Rejection of the Fair Notice Defense. Judge Barbadoro resoundingly rejected LBRY’s complaint that the SEC had not provided adequate notice that (at least certain) tokens are securities. He found that the SEC’s claims were based on a “straightforward application of a venerable Supreme Court precedent that has been applied by hundreds of federal courts across the country over more than 70 years.” As the SEC noted in its motion for summary judgment, “[n]o federal court has ever found that the term ‘investment contract,’ as used in the Securities Act and as construed in Howey, is unconstitutionally vague.” So far, the fair notice argument has not gained any traction with the courts.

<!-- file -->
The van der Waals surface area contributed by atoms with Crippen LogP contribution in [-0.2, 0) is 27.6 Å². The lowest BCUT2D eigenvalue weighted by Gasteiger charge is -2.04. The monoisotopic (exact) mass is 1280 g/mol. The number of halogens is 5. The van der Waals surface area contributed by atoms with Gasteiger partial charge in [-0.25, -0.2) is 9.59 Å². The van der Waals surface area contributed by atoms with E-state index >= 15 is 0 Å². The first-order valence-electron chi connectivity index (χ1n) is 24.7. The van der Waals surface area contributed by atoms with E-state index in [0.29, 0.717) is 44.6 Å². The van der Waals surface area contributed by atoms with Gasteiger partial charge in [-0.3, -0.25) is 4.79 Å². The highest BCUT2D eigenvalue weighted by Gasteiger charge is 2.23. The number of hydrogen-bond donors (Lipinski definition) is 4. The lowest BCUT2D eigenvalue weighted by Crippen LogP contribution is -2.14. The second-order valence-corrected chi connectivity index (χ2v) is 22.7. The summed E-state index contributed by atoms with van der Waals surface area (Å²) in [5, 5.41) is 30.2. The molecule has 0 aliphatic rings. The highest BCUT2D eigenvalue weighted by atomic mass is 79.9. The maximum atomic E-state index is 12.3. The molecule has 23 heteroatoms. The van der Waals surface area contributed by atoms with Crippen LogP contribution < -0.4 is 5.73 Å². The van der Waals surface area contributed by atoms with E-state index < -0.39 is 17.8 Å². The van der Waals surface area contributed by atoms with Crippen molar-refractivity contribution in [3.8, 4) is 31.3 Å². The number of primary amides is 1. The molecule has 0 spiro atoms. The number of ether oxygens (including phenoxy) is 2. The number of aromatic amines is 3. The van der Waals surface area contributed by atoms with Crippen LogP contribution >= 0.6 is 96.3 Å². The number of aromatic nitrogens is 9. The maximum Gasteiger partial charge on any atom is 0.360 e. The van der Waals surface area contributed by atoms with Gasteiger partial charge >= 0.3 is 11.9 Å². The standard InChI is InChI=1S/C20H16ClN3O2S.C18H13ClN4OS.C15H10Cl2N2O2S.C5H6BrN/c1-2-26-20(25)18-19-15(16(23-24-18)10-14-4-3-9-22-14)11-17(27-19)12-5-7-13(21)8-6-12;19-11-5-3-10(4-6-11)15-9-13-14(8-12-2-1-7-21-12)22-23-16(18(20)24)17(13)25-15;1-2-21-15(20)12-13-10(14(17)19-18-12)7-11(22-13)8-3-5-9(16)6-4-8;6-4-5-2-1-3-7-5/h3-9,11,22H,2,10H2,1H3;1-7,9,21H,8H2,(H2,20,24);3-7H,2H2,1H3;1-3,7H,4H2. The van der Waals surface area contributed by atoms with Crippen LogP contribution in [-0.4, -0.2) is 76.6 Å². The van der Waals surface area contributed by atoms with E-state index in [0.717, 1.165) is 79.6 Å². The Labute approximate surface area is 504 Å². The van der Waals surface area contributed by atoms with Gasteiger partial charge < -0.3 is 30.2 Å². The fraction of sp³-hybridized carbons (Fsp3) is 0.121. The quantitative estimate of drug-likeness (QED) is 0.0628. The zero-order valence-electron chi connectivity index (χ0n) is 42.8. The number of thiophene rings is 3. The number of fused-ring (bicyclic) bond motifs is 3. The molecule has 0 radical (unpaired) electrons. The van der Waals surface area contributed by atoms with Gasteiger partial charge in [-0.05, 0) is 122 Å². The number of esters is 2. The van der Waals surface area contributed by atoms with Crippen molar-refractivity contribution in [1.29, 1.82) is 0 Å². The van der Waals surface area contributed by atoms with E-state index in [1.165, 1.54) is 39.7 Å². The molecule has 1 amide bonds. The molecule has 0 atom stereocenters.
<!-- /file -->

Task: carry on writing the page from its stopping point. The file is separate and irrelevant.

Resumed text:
SEC v. LBRY is yet another victory for the SEC, and a reminder of some of the risks and uncertainties for digital asset innovators. But as a single district court decision based on facts and circumstances unique to the case, it may not be the earthquake many fear.
‘Enforcement 40’ for 2020
Join Us On LinkedIn
Join the Securities Litigation and Enforcement Group on LinkedIn